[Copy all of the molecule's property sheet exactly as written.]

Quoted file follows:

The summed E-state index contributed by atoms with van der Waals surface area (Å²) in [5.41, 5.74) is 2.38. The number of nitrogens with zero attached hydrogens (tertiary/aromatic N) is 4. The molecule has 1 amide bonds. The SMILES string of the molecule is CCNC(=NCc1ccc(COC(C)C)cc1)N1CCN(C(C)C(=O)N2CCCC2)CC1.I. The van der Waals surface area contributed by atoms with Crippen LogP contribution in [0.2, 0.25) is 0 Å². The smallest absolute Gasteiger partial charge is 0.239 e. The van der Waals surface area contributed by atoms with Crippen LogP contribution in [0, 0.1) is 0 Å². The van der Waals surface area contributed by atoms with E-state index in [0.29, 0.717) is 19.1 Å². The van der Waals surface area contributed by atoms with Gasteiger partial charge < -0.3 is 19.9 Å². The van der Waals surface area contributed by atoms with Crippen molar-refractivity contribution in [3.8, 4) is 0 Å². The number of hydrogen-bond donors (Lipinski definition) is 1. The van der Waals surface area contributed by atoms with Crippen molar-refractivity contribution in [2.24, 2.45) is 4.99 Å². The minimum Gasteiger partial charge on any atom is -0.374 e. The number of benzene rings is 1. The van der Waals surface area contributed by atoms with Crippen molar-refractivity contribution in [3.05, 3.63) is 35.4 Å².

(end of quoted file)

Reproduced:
The summed E-state index contributed by atoms with van der Waals surface area (Å²) in [5.41, 5.74) is 2.38. The number of nitrogens with zero attached hydrogens (tertiary/aromatic N) is 4. The molecule has 1 amide bonds. The SMILES string of the molecule is CCNC(=NCc1ccc(COC(C)C)cc1)N1CCN(C(C)C(=O)N2CCCC2)CC1.I. The van der Waals surface area contributed by atoms with Crippen LogP contribution in [0.2, 0.25) is 0 Å². The smallest absolute Gasteiger partial charge is 0.239 e. The van der Waals surface area contributed by atoms with Crippen LogP contribution in [0, 0.1) is 0 Å². The van der Waals surface area contributed by atoms with E-state index in [0.29, 0.717) is 19.1 Å². The van der Waals surface area contributed by atoms with Gasteiger partial charge < -0.3 is 19.9 Å². The van der Waals surface area contributed by atoms with Crippen molar-refractivity contribution in [3.8, 4) is 0 Å². The number of hydrogen-bond donors (Lipinski definition) is 1. The van der Waals surface area contributed by atoms with Crippen molar-refractivity contribution in [2.24, 2.45) is 4.99 Å². The minimum Gasteiger partial charge on any atom is -0.374 e. The number of benzene rings is 1. The van der Waals surface area contributed by atoms with Crippen molar-refractivity contribution in [3.05, 3.63) is 35.4 Å².